BUNCHES OF GRATITUDE for your responses to my post about Managing the Bloghood.
Thanks for your comments, links, suggestions and emails.
All of us – readers and writers – are turning new sod. We’re creating the need for a whole whack of new statistics and measurement devices. Here’s why:
Blogging is transforming lives.
I have become cognizant of its impact on mine. Some of that impact is good. Some needs attention.
I’ve had a chance to digest your feedback and input, and do some research.
What have I learned?
I still want to write what’s in my soul. I love meditation and dipping deep into my soul. Though I post regularly, it will not be every day. I want to share at least one concept worthy of being carried in your soul for a few days.
I love having people participate. I hope each silent reader knows that, though you do not leave a comment, your readership and interest is highly appreciated.
I learned that reading good blogs takes time, especially since I want to comment with something relevant or meaningful. I have started to use the “like” button more frequently, but I still enjoy leaving comments. We all appreciate comments.
I have found a balance with socializing, community work and looking after my life. I need and, am grateful for, outlets for giving back in both my real and virtual worlds.
My Guides responded, “We can throw as good a punch with five words as fifty. Give us the time you can spare.” ( Ever the Guides, those rascals reminded me what great writers do!)
Speaking of time, a post that feels familiar to my style, philosophy and time concerns is Virtual Business Life Style. I’m not making a business out of blogging – that is not my purpose or intent. However, I have a nose for good orderly direction. The author has set himself up with a schedule that balances blogging with his internet businesses.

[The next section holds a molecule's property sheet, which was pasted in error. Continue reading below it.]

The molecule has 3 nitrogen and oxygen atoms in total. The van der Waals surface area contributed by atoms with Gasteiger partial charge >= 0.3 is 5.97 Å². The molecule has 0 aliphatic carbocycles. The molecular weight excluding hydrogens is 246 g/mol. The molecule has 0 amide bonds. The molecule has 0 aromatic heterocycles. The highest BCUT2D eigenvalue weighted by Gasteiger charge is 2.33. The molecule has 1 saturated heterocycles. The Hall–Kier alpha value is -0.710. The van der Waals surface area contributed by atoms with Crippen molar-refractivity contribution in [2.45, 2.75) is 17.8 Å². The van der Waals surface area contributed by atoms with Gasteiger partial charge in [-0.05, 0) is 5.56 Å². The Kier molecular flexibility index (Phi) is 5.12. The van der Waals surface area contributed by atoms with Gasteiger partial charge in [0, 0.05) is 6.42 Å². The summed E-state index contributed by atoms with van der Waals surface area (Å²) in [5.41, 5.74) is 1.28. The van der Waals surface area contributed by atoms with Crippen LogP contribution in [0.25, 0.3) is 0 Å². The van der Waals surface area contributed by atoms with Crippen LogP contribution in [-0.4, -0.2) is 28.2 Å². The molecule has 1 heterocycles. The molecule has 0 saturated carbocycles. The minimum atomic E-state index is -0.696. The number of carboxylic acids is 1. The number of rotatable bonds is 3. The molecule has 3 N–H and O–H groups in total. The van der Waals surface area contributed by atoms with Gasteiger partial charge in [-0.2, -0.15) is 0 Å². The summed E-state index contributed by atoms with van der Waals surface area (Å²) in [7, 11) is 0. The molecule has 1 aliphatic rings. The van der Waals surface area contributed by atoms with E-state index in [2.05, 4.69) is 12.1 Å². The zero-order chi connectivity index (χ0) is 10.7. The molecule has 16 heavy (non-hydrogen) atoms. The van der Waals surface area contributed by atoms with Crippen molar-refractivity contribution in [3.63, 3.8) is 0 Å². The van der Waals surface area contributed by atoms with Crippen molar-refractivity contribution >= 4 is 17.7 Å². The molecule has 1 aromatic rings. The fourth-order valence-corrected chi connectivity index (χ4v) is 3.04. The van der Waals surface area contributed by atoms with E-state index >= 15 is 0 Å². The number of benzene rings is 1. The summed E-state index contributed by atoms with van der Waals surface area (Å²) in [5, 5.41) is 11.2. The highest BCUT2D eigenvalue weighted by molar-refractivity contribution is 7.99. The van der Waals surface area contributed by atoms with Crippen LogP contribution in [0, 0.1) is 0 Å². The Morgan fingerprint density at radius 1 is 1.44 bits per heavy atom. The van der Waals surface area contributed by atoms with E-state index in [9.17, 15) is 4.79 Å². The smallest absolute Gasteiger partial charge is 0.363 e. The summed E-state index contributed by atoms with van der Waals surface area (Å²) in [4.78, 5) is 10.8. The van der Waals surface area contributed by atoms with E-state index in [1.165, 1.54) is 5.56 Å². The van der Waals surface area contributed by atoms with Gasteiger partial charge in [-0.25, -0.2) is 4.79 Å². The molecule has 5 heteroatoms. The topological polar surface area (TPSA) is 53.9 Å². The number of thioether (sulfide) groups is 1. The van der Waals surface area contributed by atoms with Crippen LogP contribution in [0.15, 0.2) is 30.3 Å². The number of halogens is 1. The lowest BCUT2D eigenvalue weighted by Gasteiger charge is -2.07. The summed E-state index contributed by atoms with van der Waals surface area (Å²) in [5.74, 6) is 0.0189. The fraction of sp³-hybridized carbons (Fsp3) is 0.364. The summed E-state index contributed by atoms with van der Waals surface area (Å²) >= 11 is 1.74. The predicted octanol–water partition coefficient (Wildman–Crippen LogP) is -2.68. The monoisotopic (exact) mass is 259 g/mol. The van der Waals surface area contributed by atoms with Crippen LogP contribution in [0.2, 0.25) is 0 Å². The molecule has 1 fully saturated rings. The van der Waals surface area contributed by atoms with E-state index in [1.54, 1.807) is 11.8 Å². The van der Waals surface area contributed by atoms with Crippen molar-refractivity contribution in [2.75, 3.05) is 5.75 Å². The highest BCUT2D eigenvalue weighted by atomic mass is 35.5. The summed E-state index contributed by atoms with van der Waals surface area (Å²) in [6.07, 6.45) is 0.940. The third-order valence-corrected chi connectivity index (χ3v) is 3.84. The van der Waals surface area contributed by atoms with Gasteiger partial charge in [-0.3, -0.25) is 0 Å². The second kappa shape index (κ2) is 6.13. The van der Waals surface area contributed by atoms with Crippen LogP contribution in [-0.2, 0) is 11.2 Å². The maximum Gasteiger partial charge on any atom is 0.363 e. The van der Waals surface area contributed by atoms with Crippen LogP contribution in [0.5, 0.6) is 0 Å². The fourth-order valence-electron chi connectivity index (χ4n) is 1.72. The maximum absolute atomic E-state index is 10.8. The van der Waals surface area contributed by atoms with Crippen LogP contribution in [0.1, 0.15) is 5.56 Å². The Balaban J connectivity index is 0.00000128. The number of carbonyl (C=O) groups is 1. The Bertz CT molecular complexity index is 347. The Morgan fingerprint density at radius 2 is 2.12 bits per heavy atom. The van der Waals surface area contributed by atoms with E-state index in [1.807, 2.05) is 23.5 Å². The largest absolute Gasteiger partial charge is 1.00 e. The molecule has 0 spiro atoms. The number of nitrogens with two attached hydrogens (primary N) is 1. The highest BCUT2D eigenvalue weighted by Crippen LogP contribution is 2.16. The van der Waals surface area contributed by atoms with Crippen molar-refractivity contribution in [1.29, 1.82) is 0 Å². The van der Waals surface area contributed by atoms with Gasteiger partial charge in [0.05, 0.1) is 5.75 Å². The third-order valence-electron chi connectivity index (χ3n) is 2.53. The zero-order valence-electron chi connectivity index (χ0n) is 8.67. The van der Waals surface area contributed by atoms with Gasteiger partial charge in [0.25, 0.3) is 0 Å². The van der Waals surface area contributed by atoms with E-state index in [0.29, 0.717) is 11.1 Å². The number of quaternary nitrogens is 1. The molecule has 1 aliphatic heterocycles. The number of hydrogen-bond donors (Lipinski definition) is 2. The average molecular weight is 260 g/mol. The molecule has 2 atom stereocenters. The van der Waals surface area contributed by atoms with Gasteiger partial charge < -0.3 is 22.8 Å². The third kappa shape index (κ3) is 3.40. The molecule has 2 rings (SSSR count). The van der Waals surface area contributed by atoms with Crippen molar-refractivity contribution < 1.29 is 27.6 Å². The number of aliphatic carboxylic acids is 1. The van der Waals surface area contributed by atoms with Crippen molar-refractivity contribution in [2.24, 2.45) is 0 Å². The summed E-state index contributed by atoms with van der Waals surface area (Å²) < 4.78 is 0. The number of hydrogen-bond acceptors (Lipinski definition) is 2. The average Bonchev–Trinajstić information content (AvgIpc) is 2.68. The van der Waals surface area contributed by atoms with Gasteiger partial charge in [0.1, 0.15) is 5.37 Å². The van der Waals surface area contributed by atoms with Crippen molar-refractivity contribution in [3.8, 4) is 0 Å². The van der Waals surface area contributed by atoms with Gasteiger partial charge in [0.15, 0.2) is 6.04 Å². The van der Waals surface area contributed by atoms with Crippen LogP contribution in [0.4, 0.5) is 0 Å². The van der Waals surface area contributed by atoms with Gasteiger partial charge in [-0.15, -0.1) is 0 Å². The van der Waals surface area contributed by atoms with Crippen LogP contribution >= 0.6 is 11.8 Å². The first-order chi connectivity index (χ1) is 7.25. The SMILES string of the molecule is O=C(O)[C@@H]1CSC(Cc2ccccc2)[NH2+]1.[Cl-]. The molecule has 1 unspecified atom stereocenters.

One of his commenters was a big help. He made reference to the Pareto Principle. It teaches rules of thumb like:
- 80% of a business comes from 20% of its customers.
- 80% of Italy’s land was owned by 20% of the population.
- in the United States, 20% of patients use 80% of health care resources.
- 80% of crimes are committed by 20% of criminals. (according to several studies).
- 80% of the useful research results are produced by 20% of the academics
Question to myself: If 80% of my content comes from 20% of my life, which 20% am I writing from? Is it the quality part of my life?
That lead me to the 1% Rule (Internet Culture). Its premise is that “1% of people create content, 9% edit or modify that content, and 90% view the content without contributing.” As Heather Green cautions in Business Week, the 1% who comment on business sites can have a very significant influence on the success of that business. In bloghood terms, does this mean the 1% who comment have a large influence on our blogs?
Question to myself: Do I leave quality comments on other blogs? (I could just hit the “like” button.)
From there, I went to The Principle of Least Effort which, to quote from the Wiki site, “is a broad theory that covers diverse fields from evolutionary biology to webpage design. It postulates that animals, people, even well designed machines will naturally choose the path of least resistance or “effort”.”
Question to myself: Do I expect people to read a post that looks like I’ve used the Principle of Least Effort?
I want Soul Dipper to be:
- available – regular, but not intrusive.
- free of ads, moving objects and clutter
Question: Dear Reader…What do you expect or want from Soul Dipper?